Brains at Work Against Parkinson's Disease
WebMD News Archive
April 18, 2001 (Philadelphia) -- When actor Michael J. Fox retired from the sitcom Spin City last January, he made a commitment to focus his energies on aiding research for Parkinson's disease, an illness he was diagnosed with in 1991. His foundation, the Michael J. Fox Foundation, says a cure for this disabling brain disease can be found in 10 years. So how close are researchers to curing Parkinson's?
Want to talk with others who have Parkinson's disease? Join one of the many discussions ongoing in our Parkinson's Disease community.
A Parkinson's disease "summit" this month at Thomas Jefferson University brought those coping with the disease face-to-face with top scientists looking for clues about causes of the disease -- and remedies.
All approaches being explored for new Parkinson's disease treatments carry promise, but several fields of research have had major setbacks -- reducing hopes for any imminent, dramatic breakthroughs.
More than 500,000 Americans suffer from Parkinson's disease, and about 50,000 new cases are reported annually, according to the National Institutes of Health. The numbers may be larger than what is reported, because diagnosis -- especially early on -- can be difficult.
Parkinson's is a progressive, long-term brain disease with no cure. Current drug therapies only treat the disease's symptoms, which can include body tremors, a shuffling gait, slowed movements, rigidity, and even difficulty opening the mouth to eat or speak. These problems can prompt additional complications such as depression and anxiety.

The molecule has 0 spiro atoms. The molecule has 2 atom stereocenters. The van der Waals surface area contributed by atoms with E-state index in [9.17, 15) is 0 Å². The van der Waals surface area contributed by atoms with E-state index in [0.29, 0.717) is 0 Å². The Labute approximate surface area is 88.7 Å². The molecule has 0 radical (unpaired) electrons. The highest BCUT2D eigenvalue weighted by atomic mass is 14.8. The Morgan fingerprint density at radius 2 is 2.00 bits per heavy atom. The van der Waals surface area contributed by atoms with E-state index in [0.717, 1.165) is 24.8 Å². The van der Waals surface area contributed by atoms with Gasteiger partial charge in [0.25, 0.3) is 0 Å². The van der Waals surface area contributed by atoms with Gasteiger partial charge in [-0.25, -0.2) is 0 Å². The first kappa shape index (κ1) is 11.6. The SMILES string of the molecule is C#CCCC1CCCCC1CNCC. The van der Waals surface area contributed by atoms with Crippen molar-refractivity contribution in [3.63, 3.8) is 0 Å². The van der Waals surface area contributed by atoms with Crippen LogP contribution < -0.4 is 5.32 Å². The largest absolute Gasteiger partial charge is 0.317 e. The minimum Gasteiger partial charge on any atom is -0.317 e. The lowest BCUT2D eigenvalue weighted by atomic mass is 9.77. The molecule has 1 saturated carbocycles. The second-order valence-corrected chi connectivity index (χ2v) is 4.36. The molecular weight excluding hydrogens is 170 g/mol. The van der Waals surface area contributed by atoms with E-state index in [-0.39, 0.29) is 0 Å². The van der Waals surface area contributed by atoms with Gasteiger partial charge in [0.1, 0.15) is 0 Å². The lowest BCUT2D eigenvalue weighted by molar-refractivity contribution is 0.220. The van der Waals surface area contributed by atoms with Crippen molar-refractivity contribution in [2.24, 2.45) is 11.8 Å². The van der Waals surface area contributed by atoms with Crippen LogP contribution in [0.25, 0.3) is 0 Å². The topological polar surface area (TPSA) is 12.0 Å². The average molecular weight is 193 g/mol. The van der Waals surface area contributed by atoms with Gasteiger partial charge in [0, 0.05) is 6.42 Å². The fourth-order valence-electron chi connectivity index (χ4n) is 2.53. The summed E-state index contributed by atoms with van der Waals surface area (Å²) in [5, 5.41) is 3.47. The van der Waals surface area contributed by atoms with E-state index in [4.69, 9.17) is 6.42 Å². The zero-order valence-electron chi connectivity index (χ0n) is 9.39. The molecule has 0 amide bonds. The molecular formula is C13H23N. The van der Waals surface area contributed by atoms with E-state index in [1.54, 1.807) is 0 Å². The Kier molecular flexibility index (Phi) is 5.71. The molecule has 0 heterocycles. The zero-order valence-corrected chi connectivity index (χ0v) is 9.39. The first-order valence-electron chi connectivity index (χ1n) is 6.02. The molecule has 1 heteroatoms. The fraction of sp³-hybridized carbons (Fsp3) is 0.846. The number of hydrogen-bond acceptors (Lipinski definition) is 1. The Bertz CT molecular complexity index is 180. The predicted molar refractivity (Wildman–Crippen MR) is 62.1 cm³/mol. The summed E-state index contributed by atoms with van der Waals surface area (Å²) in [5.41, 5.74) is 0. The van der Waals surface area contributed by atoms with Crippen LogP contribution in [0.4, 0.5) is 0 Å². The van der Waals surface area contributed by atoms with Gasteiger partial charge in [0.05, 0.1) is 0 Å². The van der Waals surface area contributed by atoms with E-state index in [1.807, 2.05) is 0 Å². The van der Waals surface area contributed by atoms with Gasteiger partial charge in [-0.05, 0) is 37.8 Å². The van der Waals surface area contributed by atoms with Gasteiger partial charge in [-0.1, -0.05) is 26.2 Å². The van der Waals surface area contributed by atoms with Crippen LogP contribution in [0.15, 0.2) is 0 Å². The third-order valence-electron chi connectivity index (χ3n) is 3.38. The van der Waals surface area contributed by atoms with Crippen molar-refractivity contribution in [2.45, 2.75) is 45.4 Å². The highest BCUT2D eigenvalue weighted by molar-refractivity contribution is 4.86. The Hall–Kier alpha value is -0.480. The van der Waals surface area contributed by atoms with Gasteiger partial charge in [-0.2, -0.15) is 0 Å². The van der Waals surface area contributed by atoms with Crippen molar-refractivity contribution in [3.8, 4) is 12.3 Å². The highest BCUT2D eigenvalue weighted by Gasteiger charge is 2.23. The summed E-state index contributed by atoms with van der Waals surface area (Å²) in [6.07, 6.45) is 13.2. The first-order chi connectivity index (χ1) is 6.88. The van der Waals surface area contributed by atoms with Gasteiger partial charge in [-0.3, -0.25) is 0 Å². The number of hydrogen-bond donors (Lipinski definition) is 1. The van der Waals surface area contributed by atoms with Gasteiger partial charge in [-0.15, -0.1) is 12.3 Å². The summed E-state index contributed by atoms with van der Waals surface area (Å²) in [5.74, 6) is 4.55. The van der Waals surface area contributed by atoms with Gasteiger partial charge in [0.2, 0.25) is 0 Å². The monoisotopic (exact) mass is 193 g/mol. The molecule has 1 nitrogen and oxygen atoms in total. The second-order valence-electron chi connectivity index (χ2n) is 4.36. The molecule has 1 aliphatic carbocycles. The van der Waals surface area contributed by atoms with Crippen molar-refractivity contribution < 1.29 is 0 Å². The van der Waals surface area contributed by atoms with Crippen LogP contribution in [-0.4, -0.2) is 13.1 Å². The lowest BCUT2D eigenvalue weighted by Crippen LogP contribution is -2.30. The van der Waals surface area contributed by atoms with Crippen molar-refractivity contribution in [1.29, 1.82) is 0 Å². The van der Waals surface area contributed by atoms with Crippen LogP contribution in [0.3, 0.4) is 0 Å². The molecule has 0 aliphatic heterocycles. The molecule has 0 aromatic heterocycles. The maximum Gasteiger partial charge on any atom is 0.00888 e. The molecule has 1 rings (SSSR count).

Others who suffer from the disease include former Attorney General Janet Reno, Muhammad Ali, and possibly Pope John Paul II.
The disease results from the death of brain cells that control the body's movement, those that produce the chemical dopamine. There are Parkinson's drugs on the market, but their benefit diminishes over time. Once the disease has progressed so much that there is little natural dopamine left in the brain, the medications' effectiveness plummets.
Two highly controversial brain-restorative approaches -- gene therapy and cell transplants -- garner most of the Parkinson's research spotlight. But some researchers are examining ways to protect the brain from losing the cells in the first place.
Jay Schneider, PhD, director of the Parkinson's disease research unit at Thomas Jefferson, says, "Gene therapy and stem cell replacement therapies may still be years away. We still have patients now that we need to take care of."
Schneider's research involves giving patients doses of GM1 ganglioside, a molecule that naturally occurs in the lining of brain cells. Animal and human trials, he says, already suggest that the molecule blocks brain cell death and promotes dopamine production.
"The trick is if you can identify patients early on and keep them in a mild state of the disease," he tells WebMD. "Everyone wants to say, 'I've found the cure for Parkinson's,' but 'cure' is maybe not the word. If we can significantly slow the progression of the disease, to me, that's tantamount to a cure." There are three substances now in human clinical trials for brain protection against Parkinson's, he says.